COVID-19 Immunity Could Last for Years or Decades

1 June 2021
Giulio Prisco
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Immunity

Researchers at Washington University have found that people who recovered from a mild case of COVID-19 are left with long-term antibody protection against the disease. Months after infection, their immune cells keep producing antibodies against SARS-CoV-2, the virus that causes COVID-19.

"Last fall, there were reports that antibodies wane quickly after infection with the virus that causes COVID-19, and mainstream media interpreted that to mean that immunity was not long-lived," says lead researcher Ali Ellebedy in a press release issued by Washington University.

"But that's a misinterpretation of the data. It's normal for antibody levels to go down after acute infection, but they don't go down to zero; they plateau. Here, we found antibody-producing cells in people 11 months after first symptoms. These cells will live and produce antibodies for the rest of people's lives. That's strong evidence for long-lasting immunity."

Antibodies, proteins that can recognize and help to inactivate viral particles, are a key immune defense.

A paper published in Nature describes a study that tracked antibody levels in blood samples from COVID-19 survivors. The researchers found that the bone marrow of the participants in the study who had had COVID-19 contained antibody-producing cells specifically targeting the virus that causes COVID-19. Such cells could still be found four months later, ensuring duration of immunity and suggesting the possibility of long term immunity. The participants in the study who had never had COVID-19 didn’t have antibody-producing cells in their bone marrow.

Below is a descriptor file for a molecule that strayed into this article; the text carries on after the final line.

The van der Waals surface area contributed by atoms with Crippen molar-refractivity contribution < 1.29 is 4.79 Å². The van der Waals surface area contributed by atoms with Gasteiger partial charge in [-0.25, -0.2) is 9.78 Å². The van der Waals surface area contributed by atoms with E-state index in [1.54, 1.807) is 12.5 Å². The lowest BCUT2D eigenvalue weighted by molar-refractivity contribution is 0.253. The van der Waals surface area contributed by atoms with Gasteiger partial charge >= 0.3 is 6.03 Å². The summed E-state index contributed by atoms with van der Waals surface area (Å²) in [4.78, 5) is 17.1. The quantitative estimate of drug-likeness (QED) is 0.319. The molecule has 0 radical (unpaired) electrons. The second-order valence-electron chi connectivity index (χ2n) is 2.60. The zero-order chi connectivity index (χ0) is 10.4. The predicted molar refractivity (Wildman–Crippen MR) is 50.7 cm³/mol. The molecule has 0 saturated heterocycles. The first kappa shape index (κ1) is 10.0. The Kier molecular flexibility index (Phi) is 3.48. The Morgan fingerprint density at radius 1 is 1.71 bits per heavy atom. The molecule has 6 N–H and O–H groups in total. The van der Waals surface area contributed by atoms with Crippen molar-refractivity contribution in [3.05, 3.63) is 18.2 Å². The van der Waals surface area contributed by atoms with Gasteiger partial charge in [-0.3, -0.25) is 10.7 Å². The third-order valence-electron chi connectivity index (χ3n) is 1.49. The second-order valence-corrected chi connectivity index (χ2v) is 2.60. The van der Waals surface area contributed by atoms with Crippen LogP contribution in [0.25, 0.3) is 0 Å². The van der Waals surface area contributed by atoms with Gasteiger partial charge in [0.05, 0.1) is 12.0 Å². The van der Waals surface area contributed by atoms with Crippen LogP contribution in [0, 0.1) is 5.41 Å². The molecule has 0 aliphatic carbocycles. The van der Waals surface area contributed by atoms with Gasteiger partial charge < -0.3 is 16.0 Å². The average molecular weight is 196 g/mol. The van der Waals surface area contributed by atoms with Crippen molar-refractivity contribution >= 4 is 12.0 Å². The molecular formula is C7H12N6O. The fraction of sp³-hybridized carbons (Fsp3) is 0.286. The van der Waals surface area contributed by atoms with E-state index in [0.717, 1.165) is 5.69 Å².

"People with mild cases of COVID-19 clear the virus from their bodies two to three weeks after infection, so there would be no virus driving an active immune response seven or 11 months after infection," explains Ellebedy. "These cells are not dividing. They are quiescent, just sitting in the bone marrow and secreting antibodies. They have been doing that ever since the infection resolved, and they will continue doing that indefinitely."

A commentary also published in Nature explains that bone marrow plasma cells hide away in bones, producing antibodies for decades. In those who participated in the Washington University study, SARS-CoV-2 antibodies plummeted in the four months after infection, as expected. But this decline slowed, and up to 11 months after infection, the researchers could still detect antibodies and immune memories that recognized the SARS-CoV-2 spike protein.

The researchers are now studying whether vaccination also induces long-lived antibody-producing cells.

The researchers observed early signs that Pfizer’s mRNA vaccine should trigger the production of the same cells, as reported by the Nature commentary. But the persistence of antibody production, whether elicited by vaccination or by infection, does not ensure long-lasting immunity to COVID-19. The ability of some emerging SARS-CoV-2 variants to blunt the protective effects of antibodies means that additional immunizations may be needed to restore levels, says Ellebedy.

“My presumption is, we will need a booster,” concludes Ellebedy.

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